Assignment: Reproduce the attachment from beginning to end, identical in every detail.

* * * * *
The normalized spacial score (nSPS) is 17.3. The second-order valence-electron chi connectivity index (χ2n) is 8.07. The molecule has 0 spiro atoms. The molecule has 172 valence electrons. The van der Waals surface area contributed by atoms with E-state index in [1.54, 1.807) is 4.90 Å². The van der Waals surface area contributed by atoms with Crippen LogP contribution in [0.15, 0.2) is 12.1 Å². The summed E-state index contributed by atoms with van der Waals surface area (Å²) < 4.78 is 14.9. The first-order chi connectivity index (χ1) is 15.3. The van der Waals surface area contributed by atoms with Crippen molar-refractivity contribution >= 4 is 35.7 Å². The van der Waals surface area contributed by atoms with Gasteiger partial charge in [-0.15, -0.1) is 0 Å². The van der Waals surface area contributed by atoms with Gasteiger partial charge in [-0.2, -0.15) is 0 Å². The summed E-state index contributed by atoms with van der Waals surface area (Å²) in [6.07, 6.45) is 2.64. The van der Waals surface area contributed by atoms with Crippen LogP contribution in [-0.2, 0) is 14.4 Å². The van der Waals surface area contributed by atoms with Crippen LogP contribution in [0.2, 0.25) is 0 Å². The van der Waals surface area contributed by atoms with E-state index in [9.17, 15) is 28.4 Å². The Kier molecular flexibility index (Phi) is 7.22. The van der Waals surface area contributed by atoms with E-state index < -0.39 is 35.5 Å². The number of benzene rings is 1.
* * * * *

The normalized spacial score (nSPS) is 17.3. The second-order valence-electron chi connectivity index (χ2n) is 8.07. The molecule has 0 spiro atoms. The molecule has 172 valence electrons. The van der Waals surface area contributed by atoms with E-state index in [1.54, 1.807) is 4.90 Å². The van der Waals surface area contributed by atoms with Crippen LogP contribution in [0.15, 0.2) is 12.1 Å². The summed E-state index contributed by atoms with van der Waals surface area (Å²) < 4.78 is 14.9. The first-order chi connectivity index (χ1) is 15.3. The van der Waals surface area contributed by atoms with Crippen molar-refractivity contribution >= 4 is 35.7 Å². The van der Waals surface area contributed by atoms with Gasteiger partial charge in [-0.15, -0.1) is 0 Å². The van der Waals surface area contributed by atoms with Gasteiger partial charge in [-0.2, -0.15) is 0 Å². The summed E-state index contributed by atoms with van der Waals surface area (Å²) in [6.07, 6.45) is 2.64. The van der Waals surface area contributed by atoms with Crippen LogP contribution in [-0.2, 0) is 14.4 Å². The van der Waals surface area contributed by atoms with Crippen LogP contribution in [0.2, 0.25) is 0 Å². The van der Waals surface area contributed by atoms with E-state index in [9.17, 15) is 28.4 Å². The Kier molecular flexibility index (Phi) is 7.22. The van der Waals surface area contributed by atoms with E-state index < -0.39 is 35.5 Å². The number of benzene rings is 1.